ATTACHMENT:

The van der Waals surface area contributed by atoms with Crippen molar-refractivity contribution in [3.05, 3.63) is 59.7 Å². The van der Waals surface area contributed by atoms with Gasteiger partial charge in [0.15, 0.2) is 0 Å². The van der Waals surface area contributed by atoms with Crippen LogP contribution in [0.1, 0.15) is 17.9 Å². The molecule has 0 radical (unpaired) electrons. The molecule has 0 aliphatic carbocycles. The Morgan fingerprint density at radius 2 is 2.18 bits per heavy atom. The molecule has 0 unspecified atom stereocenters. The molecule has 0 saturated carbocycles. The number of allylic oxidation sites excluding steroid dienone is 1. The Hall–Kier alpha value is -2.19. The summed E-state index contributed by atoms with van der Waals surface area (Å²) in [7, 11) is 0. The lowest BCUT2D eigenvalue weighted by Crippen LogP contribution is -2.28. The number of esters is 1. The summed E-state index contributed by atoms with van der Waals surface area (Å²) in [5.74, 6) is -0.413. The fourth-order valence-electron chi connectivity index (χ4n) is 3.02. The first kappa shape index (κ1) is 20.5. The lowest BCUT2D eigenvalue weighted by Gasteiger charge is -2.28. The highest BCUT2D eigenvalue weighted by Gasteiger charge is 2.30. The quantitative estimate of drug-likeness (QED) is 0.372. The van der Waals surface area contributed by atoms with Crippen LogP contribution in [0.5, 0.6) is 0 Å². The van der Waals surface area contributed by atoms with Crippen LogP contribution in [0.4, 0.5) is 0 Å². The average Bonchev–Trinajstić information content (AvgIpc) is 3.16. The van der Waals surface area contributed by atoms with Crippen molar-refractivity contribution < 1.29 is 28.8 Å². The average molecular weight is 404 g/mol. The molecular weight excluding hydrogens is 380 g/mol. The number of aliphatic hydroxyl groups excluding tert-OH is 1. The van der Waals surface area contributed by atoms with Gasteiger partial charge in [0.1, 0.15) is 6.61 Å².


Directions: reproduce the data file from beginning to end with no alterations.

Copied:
The van der Waals surface area contributed by atoms with Crippen molar-refractivity contribution in [3.05, 3.63) is 59.7 Å². The van der Waals surface area contributed by atoms with Gasteiger partial charge in [0.15, 0.2) is 0 Å². The van der Waals surface area contributed by atoms with Crippen LogP contribution in [0.1, 0.15) is 17.9 Å². The molecule has 0 radical (unpaired) electrons. The molecule has 0 aliphatic carbocycles. The Morgan fingerprint density at radius 2 is 2.18 bits per heavy atom. The molecule has 0 unspecified atom stereocenters. The molecule has 0 saturated carbocycles. The number of allylic oxidation sites excluding steroid dienone is 1. The Hall–Kier alpha value is -2.19. The summed E-state index contributed by atoms with van der Waals surface area (Å²) in [7, 11) is 0. The lowest BCUT2D eigenvalue weighted by Crippen LogP contribution is -2.28. The number of esters is 1. The summed E-state index contributed by atoms with van der Waals surface area (Å²) in [5.74, 6) is -0.413. The fourth-order valence-electron chi connectivity index (χ4n) is 3.02. The first kappa shape index (κ1) is 20.5. The lowest BCUT2D eigenvalue weighted by Gasteiger charge is -2.28. The highest BCUT2D eigenvalue weighted by Gasteiger charge is 2.30. The quantitative estimate of drug-likeness (QED) is 0.372. The van der Waals surface area contributed by atoms with Crippen LogP contribution in [0.5, 0.6) is 0 Å². The van der Waals surface area contributed by atoms with Crippen LogP contribution in [0.4, 0.5) is 0 Å². The average Bonchev–Trinajstić information content (AvgIpc) is 3.16. The van der Waals surface area contributed by atoms with Crippen molar-refractivity contribution < 1.29 is 28.8 Å². The average molecular weight is 404 g/mol. The molecular weight excluding hydrogens is 380 g/mol. The number of aliphatic hydroxyl groups excluding tert-OH is 1. The van der Waals surface area contributed by atoms with Gasteiger partial charge in [0.1, 0.15) is 6.61 Å².